A Meeting with a Crazy Man

On Thursday night, Daniel S. and I went out to the corner of 16th and Woodbine (in Markham) before the children’s outreach. We looked to the Lord for grace, reading from 2 Corinthians 2:14-17. We asked the Lord to help us to be men of sincerity as we spread the fragrance of the knowledge of him everywhere.

Though the Lord opened doors for us outside of the Tim Horton’s as well as at the plaza, he also ordained a very interesting dialogue with a man at the bus stop. Praise the Lord for the buses in Markham – they do not come as quickly as the buses in Rexdale! More time to converse!

I approached him and offered him a free coin with the 10 commandments on it – to which he declined. In a polite manner he told me that he did not want to talk about religion. With sincerity, I responded “why?” He said, “I do not believe in religions.” I assured him that I too do not believe that any man can work his way to heaven. 

As we talked he said, “I believe God is in me.” He shared how everything is God. I appealed to the sky and to the world of created things suggesting that surely there is a creator. I asked him how all things came into existence. He was not sure, but he did not seem to want to discuss intelligent design.

After this little discussion on the created world, I proceeded to ask him some point blank questions. “Have you ever lied?” He said, “no.” “Have you ever wanted something that someone else had? Have you ever been envious . . . ?”  He replied, “no, never; I do not care for a bigger house or what other people have.” I explained what Jesus taught about lust in Matthew 5:27-28, and then asked him, “have you ever had sexual thoughts toward a woman who is not your wife?” He was silent, but only for a moment. He said, “no,” and went on to explain how he looks at women without lusting. I asked him if he had ever sinned or done wrong and he said “no.”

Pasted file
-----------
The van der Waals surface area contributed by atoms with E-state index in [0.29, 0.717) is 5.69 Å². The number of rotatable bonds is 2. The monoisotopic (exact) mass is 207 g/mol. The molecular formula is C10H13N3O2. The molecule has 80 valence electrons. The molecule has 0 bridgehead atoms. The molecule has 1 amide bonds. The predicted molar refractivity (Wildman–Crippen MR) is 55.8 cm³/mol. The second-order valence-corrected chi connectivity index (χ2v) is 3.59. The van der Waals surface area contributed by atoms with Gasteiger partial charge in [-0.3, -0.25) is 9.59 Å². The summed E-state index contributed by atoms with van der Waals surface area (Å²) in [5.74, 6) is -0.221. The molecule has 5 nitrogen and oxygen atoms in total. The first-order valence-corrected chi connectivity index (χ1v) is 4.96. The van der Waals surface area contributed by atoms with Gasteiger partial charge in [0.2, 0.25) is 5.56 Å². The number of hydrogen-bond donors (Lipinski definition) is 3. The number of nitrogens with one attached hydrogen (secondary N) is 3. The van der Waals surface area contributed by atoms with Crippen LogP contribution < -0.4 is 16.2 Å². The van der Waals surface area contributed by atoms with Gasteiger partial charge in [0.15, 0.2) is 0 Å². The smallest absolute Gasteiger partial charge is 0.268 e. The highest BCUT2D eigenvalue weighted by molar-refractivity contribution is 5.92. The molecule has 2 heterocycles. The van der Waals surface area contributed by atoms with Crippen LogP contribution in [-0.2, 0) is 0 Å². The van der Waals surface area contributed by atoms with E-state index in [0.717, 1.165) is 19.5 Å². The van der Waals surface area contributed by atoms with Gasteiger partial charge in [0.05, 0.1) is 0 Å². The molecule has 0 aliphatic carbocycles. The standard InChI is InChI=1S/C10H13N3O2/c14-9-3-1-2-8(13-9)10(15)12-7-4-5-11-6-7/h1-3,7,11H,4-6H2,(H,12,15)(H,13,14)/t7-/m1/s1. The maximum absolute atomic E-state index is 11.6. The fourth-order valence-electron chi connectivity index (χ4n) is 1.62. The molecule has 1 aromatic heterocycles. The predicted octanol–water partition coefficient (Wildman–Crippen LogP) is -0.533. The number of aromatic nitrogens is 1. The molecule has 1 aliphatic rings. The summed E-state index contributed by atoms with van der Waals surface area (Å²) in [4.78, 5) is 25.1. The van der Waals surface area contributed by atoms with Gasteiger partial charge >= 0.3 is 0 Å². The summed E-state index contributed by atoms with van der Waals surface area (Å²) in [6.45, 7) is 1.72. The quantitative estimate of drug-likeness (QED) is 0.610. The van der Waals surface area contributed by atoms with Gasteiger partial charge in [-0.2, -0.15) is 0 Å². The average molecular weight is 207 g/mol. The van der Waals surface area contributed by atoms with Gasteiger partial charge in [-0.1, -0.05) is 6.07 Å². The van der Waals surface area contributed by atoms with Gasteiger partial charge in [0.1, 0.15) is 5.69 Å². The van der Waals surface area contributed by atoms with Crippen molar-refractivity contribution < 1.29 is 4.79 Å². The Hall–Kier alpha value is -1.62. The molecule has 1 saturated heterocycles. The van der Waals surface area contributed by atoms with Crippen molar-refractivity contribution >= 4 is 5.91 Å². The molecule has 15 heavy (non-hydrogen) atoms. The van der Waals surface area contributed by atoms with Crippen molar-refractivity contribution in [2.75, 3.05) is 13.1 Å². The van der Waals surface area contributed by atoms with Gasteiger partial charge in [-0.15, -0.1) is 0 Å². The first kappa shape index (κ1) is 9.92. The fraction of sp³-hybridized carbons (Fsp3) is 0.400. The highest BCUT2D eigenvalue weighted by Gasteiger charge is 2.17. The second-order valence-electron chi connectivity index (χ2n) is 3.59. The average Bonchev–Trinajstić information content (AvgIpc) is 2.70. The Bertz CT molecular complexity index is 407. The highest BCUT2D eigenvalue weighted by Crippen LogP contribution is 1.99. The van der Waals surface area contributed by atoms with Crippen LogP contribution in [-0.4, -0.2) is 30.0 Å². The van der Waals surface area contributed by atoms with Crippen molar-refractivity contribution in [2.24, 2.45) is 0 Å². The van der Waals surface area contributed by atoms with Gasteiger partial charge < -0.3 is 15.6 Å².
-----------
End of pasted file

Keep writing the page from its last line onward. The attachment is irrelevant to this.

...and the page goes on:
He told us that he knows right from wrong because of his basic instinct. He also stated that he always obeys this instinct. When he said this, I was thinking of Romans 2:14-15, which confirms the truth that man has a conscience that bear witness to what is right and wrong. However, I did not refer to this passage, but simply asked him if he ever makes mistakes. He said, “yes.” I said, “what if you are mistaken about some of your basic instincts?” He said, “no, they are right.”

The topic of heaven and hell came up and he said, “heaven and hell are here.” I assured him, “this is not hell – this is mercy; we are not getting what we deserve.” Even so, he did not agree. He described how everything is God and that he (J—) was at least 1000 years old. Accordingly, I take it that he believes in reincarnation. I forget the exact number, but it was at least 1000 years. I was shocked, for I have never heard anyone make such a claim. He went on to tell us that he is crazy. Daniel and I smiled; we did not know what to say. What he was saying certainly sounded crazy, but he did not seem to have an mental problems; nor did he seem to convey that idea. Rather, he seemed to delight in being different and having his own way of life, thought and belief, which make him “crazy.”  One major problem with his way is his persistence in thinking that whatever he believes is true. Such a notion shows that he is trying t play God. He is trying to de-god God and create his own reality.

I would have liked more time to try to show him that one’s subjective belief does not render things true. Rather truth exists outside of us whether we believe it or not; and somethings we believe simply are not true. Whatever the case, the bus was coming so I only had time to share two verses with him; I felt it wise to leave him with the very words of God which I had read in my Bible reading that morning: 1) “If we say we have no sin, we deceive ourselves, and the truth is not in us” (1 John 1:8); and 2) “If we say we have not sinned, we make him a liar, and his word is not in us” (1 John 1:10). He spoke a few more words as he left to go on the bus; he seemed thankful for our talk and gave us a friendly good-bye.

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